As you know already (because you have been reading every single one of these blogs, right?), we have arrived in El Salvador and to the crux of this mission. Let the real blogging begin!
I’ve already told you how important it is to be on time here. You will get left behind. That’s no joke. It doesn’t matter who you are. Knowing this, my husband tells me he’ll meet me downstairs (smart man). I tidy the room so the maids don’t have to do too much (is that weird?), then I rush to what has to be the slowest elevator known to man. It takes too long. I run down the stairs in a panicky mess, whip out my iPhone—it’s 7:29 when I board the bus. Yes! I made it, with a minute to spare. I meant it when I said I am always “barely” on time. Two other volunteers weren’t so lucky. At 7:30, Cullington commands the driver to start the engine and off we go to what will turn out to be one of the most memorable days of my life.
The military hospital is a ten-minute ride from our hotel. A crowd of patients are waiting to be seen, but we are escorted upstairs to get briefed on procedures and protocols before we can screen them. A picture is worth a thousand words, so I’m going to save us all some time and infuse this blog with some of the photos I took with my iPhone today. Mostly because I don’t think I can come up with the words that will do this experience justice.
Here’s how it works:
The patients are organized by age and area of concern—cleft lips, cleft palates, hands and “other,” which includes things like palatal fistulas, ear tubes, orthodontics, and craniofacial anomalies such as hemifacial microsomia (one side of the face doesn’t develop as well as the other in utero).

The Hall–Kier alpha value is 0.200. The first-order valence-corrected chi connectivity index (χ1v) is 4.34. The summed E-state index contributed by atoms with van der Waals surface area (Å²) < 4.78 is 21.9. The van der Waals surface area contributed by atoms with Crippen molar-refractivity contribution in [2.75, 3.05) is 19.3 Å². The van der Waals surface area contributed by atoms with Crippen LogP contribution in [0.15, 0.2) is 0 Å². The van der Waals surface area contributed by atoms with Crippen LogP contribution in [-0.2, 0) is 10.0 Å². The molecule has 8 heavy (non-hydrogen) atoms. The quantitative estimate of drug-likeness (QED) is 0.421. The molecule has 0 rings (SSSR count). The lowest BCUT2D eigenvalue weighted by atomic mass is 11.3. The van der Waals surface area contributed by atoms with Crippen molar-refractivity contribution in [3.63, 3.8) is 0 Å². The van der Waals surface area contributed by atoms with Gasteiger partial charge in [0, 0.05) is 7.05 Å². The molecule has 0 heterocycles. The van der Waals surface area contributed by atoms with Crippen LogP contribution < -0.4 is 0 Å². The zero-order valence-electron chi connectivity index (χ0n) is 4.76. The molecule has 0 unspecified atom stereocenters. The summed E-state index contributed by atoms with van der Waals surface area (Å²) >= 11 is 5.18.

Then the doctors move down the line and select the patients who are good surgical candidates. Here Dr. Cullington selects a patient to go to the next level: medical clearance in the triage room.
Drs. Leary, Harshbarger and Lima examine patient in the screening line.
Kendyl gives each patient who is selected a ticket to go to the triage room, where a medical history is taken, airways are checked, and the general health of the patient is determined.
Here Drs. Leary and Playfair examine patients in the triage room.
We saw some adorable children and my heart swelled with love for every single one of them:
Children with cleft lip/palate need attention at many points during their development, from infancy through teen years. One of the exciting things happening with the trip this year is the addition of more services along the continuum of cleft care. This is the first time Austin Smiles is doing jaw surgery. Many kids with cleft lip/palate will have decreased growth of the upper jaw, related to scarring from previous surgeries, and intrinsic growth disturbances. The end result is a mismatch (often severe) of the teeth and jaw position. Corrective jaw surgery can align the jaw and teeth position to create a normal bite. Other great benefits include better speech, improved breathing, and facial harmony.
Drs. Harshbarger and Wadwa examining jaw patient.
Adorable eight-year old cleft patient, Maria, arrives with her grandparents.
Dr. Lima examines patient.
Patient with multiple craniofacial anomalies that have constricted her upper airways so she requires a tracheostomy.
There are so many more patient and volunteer stories that have yet to be told. I just can’t get it all in one blog post. Tomorrow is another day—until then, stay tuned.